The Zone has been musing on the headline bus fare figures from the Greater Cambridge Partnership (GCP), which a Sustainable Travel Zone (STZ) is required to support. Are the headline fares for a single journey in the Greater Cambridge area good value?

Firstly let us take a look at just one offering from Stagecoach. Specifically the Cambridgeshire Plus 28-Day MegaRider ticket. This ticket covers all travel for 28 days within the white area below, which the £2 per journey area would cover. You could zip around on the buses all day and not pay a penny more. This ticket is commercially priced, which Stagecoach can offer and remain profitable.

Cambridgeshire Plus 28-Day MegaRider zone coverage

That is quite an area where the GCP proposals will set you back £2 per journey. So let us dust off our abacus and get clicking away.

The Cambridgeshire Plus 28-Day MegaRider ticket will cost you £92.40 as of 15 November 2022. After some furious clicking on the abacus, this equals £3.30 per day for 28 days. Not too bad.

However, the GCP price of £2 per journey means getting back to where you started needs two journeys. So you are required to pay £4. If you were to travel for the same 28-day period, it would cost you £112. So, for this example, the GCP £2 fare will cost you an extra £19.60 for 28 days of travel. If you were to make more than two journeys per day you will pay even more.

Secondly, let us peek at the £1 inside Cambridge fare. We shall again use Stagecoach, but this time the Cambridge 28-Day MegaRider ticket. This ticket covers a broader area than the GCP proposes for their £1 fare.

Cambridge 28-Day MegaRider area

The Cambridge 28-Day MegaRider ticket will set you back £58.80 as of 15 November 2022. After more work with the abacus, this equals £2.10 a day. The GCP fare of £1 per journey obviously will cost you £2 if you want to get home again. So the GCP wins by £0.10 for the day. However, if over these 28 days you make just three more journeys, the Stagecoach fare becomes cheaper. So for a simple two trips per day commuter who goes nowhere else by bus, the GCP fares are a winner here.

The GCP made a post on Twitter to state there would be a far cap of £4 in any given day.

Tweet from GCP dated 15 November 2022, ~17:15

This is news, as no previous reference has been made to this. The only reference available before was a Technical Note: Bus Proposition Design Summary Paper that have two potential options. However, even this cap at £4 a day makes the GCP farer more expensive than the current Stagecoach offerings.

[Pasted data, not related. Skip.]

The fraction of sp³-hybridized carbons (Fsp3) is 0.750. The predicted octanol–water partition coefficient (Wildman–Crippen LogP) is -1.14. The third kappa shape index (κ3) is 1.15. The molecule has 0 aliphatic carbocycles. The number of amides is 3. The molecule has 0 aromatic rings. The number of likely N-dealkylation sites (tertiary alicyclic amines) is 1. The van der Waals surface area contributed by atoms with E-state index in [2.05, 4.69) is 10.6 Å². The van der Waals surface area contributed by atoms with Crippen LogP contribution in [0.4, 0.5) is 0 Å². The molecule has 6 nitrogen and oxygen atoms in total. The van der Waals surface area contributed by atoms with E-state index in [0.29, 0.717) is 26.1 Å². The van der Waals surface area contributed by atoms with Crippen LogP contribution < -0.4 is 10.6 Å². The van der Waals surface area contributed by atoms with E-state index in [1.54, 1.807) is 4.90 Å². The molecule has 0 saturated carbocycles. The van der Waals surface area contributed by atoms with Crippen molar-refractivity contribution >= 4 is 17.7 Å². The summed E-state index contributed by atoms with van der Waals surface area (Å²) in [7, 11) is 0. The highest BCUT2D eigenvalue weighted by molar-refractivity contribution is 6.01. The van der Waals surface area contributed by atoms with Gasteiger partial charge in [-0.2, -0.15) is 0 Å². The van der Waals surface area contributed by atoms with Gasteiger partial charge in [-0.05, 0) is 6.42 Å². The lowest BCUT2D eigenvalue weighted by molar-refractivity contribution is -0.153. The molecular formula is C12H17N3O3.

Why is all this important?

Well, if the new bus network happens, and especially if a franchise model comes in, these GCP fares are the ones you will have to pay. The Council would set all the fares, routes, and timetables as part of the tender for the franchise.

Whilst you may get more buses, though the frequency remains much the same out of Cambridge, you get to pay more for using them. The cheaper fares will not be available to you.

Remember that within Cambridge the STZ charges for the movement of vehicles within the zone, the aim to move people over to buses and cycles. They want you make more journeys by bus. Even with the daily caps, the current Stagecoach ticket is significantly cheaper than the GCP £1 per journey.

Does this equate to Cheaper and more affordable travel?

The Zone acknowledges this is just a simple view of the world and doesn’t encompass the vast sums of public money the GCP wishes to spend to create a whole alternative transport network within the bounds of Cambridge. However, it seems odd to spend £100’s million to have the bus users pay more.

A number of the GCP members, in response to questions, have been adding that ticket deals will be available. Such a family, daily, weekly tickets etc. The Zone is impressed by this proactive action on their part. Unfortunately, the GCP financial business case is based on £1 / £2 fares, with no expectation of these cheaper fares. So either the financial business case is fundamentally flawed, or the GCP members are providing their own narrative rather than the actual proposal in hand.